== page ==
– Dancers, fiddlers and pickers will parade down Flatbush Avenue playing old-time tunes while flat footing, a form of percussive dancing from Appalachia. Participants will learn the fundamental steps of this rhythmic dance form and have a chance to practice with the Flatfoot Flatbush String Band! Led by members of the City Stompers and the Make Music New York Porch Stomp festival organizers, Flatfoot Flatbush traverses Prospect Heights, Brooklyn, along vibrant Flatbush Avenue, with dozens of stops along the way to play, dance and sing. The fun will continue at an after-party featuring music and dance sets by the Wild Goats and the Flatfoot Flatbush Band. This program is produced by Nick Horner and Theo Boguszewski in association with the North Flatbush Business Improvement District and made possible with support from M&T Bank, Con Edison and New York Road Runners.

Kalimbascope (Columbus Circle and through Central Park) – In this “Public Participatory Sound Installation,” composer/conductor J.C. King will lead a procession of players plucking kalimbas – an evolution of the African mbira, or thumb piano. The instruments are then gently amplified through the “Kalimbascope,” a mobile live-sound system that transforms the emissions of the ancient folk instruments into clouds of sparkling harmony and tropical ambience in an inclusive action of presence, abstraction, meditation and catharsis.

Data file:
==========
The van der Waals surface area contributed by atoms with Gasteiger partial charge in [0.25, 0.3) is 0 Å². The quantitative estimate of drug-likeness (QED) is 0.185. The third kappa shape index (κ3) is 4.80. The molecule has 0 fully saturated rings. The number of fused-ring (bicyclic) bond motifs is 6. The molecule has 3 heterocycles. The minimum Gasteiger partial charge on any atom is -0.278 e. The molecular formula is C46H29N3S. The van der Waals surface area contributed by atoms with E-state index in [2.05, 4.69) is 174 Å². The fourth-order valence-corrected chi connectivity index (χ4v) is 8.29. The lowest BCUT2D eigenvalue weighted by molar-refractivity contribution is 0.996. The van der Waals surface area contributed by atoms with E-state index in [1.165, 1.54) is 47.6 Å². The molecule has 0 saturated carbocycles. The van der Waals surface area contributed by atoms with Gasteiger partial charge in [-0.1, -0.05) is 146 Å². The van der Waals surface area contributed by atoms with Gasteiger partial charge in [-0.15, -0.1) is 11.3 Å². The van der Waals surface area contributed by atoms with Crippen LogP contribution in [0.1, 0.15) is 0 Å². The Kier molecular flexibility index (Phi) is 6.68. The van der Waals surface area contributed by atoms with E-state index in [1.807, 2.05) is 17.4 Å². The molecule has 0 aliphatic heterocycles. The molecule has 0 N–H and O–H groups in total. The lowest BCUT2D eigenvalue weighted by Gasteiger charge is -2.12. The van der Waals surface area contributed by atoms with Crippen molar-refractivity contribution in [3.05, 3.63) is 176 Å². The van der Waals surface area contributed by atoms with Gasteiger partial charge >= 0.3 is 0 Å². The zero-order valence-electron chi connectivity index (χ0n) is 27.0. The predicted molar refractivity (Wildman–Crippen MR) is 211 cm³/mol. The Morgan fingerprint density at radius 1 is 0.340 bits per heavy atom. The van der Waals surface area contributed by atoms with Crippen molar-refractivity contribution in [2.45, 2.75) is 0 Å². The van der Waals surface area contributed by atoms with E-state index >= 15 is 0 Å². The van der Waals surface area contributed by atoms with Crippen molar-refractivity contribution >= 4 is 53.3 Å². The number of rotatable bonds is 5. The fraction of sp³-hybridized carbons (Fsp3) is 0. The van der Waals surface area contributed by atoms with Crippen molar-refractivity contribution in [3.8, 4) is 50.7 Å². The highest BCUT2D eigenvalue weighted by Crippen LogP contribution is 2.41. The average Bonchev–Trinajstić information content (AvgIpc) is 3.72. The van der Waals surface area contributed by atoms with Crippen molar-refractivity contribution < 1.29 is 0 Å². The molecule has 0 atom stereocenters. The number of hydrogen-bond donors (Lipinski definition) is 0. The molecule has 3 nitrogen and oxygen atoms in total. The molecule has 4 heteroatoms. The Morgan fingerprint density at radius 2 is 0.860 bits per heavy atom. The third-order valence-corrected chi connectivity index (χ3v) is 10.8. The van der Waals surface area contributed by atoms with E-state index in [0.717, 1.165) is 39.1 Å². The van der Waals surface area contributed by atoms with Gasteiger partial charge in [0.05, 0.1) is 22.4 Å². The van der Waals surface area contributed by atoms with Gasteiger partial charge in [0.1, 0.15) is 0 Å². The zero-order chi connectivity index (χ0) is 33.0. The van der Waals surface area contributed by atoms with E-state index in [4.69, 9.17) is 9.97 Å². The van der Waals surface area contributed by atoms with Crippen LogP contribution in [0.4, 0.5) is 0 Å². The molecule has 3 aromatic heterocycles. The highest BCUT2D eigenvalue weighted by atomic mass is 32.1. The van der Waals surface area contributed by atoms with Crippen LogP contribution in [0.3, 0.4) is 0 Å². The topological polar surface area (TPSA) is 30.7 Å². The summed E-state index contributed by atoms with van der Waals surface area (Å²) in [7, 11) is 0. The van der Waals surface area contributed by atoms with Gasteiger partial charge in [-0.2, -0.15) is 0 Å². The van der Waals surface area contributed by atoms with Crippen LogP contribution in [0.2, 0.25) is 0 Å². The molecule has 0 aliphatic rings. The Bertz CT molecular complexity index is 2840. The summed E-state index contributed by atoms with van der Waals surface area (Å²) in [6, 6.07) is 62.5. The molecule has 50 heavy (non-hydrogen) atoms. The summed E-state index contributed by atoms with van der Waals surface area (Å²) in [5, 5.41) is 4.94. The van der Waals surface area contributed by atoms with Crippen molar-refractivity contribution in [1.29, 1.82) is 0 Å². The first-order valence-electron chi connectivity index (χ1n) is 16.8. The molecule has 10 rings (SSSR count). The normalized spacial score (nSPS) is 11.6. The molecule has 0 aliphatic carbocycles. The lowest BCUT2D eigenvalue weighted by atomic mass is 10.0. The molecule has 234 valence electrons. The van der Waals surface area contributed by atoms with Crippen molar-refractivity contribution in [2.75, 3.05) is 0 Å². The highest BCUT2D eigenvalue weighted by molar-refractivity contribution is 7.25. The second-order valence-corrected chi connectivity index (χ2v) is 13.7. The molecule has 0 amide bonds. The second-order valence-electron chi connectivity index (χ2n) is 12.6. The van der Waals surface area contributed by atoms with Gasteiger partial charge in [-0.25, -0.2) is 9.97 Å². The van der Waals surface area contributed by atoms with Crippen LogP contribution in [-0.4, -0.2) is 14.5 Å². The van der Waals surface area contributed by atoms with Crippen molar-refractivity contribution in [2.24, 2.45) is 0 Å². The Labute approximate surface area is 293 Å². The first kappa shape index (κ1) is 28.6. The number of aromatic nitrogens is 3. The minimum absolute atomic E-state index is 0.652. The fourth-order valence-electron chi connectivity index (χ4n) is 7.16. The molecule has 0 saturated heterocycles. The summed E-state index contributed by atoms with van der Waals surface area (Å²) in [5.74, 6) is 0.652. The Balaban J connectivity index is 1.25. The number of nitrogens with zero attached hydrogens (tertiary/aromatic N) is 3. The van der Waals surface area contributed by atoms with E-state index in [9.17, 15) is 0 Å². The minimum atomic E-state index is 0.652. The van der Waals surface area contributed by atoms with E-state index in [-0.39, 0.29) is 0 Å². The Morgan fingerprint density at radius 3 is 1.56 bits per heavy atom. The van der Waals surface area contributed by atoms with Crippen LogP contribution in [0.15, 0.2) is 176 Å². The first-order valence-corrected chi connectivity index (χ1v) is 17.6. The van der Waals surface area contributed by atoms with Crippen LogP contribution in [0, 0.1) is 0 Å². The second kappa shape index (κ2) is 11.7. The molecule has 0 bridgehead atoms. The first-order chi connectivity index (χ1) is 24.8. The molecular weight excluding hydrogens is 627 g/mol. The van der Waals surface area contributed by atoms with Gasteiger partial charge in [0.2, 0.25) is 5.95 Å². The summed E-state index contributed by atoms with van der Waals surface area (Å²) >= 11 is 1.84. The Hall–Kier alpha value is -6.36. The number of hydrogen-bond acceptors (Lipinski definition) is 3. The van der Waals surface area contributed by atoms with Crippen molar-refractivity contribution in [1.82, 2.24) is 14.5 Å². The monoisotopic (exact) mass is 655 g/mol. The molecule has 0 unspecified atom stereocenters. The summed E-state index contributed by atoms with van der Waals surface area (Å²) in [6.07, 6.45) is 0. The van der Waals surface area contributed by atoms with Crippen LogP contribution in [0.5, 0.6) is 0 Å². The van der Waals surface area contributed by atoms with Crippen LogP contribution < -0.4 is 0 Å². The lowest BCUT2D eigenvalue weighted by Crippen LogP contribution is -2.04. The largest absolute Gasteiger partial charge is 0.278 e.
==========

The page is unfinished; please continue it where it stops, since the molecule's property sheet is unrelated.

5 PM
Winter Luminaria with Tilted Axes (Sasaki Garden in Washington Square Village through Greenwich Village and back)

– Composer Patrick Grant and Tilted Axes: Music for Mobile Electric Guitars, in partnership with NYU Faculty Housing Happenings, will present an evening of innovative musical performance featuring a procession through Greenwich Village that begins and ends with a solstice soundscape in honour of Sasaki Garden set aglow with enchanting lights. The evening’s musical commission is titled “Cold Moon Consort” in reference to 2018’s winter solstice and the December full moon occurring within the same day. Arrive at Sasaki Garden at 5 pm and receive a small flashlight to participate in the spectacle and illuminate the performance route.

5:30 PM
Bell by Bell (Astor Place Plaza through the East Village)